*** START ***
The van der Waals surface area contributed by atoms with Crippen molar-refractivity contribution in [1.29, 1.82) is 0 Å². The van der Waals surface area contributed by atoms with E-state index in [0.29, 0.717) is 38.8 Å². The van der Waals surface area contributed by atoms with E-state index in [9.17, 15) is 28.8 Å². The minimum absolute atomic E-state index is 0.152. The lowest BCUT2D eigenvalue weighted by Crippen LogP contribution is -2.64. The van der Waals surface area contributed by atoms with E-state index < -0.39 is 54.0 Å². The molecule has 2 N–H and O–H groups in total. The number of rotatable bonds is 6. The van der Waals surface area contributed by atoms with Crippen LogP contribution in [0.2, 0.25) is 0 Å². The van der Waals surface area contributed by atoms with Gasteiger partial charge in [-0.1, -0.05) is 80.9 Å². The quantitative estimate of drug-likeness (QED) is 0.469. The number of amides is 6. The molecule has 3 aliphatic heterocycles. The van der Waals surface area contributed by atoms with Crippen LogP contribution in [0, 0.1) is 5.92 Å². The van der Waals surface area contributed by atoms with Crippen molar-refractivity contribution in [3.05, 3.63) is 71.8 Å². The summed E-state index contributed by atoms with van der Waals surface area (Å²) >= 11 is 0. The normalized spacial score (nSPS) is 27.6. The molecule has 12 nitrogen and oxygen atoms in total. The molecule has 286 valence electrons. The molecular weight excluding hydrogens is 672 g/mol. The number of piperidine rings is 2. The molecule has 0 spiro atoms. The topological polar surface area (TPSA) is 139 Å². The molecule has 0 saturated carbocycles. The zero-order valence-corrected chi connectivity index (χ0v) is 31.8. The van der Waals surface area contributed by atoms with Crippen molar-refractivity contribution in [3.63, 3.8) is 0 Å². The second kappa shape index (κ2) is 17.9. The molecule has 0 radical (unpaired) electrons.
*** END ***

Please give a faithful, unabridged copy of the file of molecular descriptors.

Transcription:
The van der Waals surface area contributed by atoms with Crippen molar-refractivity contribution in [1.29, 1.82) is 0 Å². The van der Waals surface area contributed by atoms with E-state index in [0.29, 0.717) is 38.8 Å². The van der Waals surface area contributed by atoms with E-state index in [9.17, 15) is 28.8 Å². The minimum absolute atomic E-state index is 0.152. The lowest BCUT2D eigenvalue weighted by Crippen LogP contribution is -2.64. The van der Waals surface area contributed by atoms with E-state index < -0.39 is 54.0 Å². The molecule has 2 N–H and O–H groups in total. The number of rotatable bonds is 6. The van der Waals surface area contributed by atoms with Crippen LogP contribution in [0.2, 0.25) is 0 Å². The van der Waals surface area contributed by atoms with Gasteiger partial charge in [-0.1, -0.05) is 80.9 Å². The quantitative estimate of drug-likeness (QED) is 0.469. The number of amides is 6. The molecule has 3 aliphatic heterocycles. The van der Waals surface area contributed by atoms with Crippen LogP contribution in [0, 0.1) is 5.92 Å². The van der Waals surface area contributed by atoms with Crippen molar-refractivity contribution in [3.05, 3.63) is 71.8 Å². The summed E-state index contributed by atoms with van der Waals surface area (Å²) >= 11 is 0. The normalized spacial score (nSPS) is 27.6. The molecule has 12 nitrogen and oxygen atoms in total. The molecule has 286 valence electrons. The molecular weight excluding hydrogens is 672 g/mol. The number of piperidine rings is 2. The molecule has 0 spiro atoms. The topological polar surface area (TPSA) is 139 Å². The molecule has 0 saturated carbocycles. The zero-order valence-corrected chi connectivity index (χ0v) is 31.8. The van der Waals surface area contributed by atoms with Crippen molar-refractivity contribution in [3.63, 3.8) is 0 Å². The second kappa shape index (κ2) is 17.9. The molecule has 0 radical (unpaired) electrons.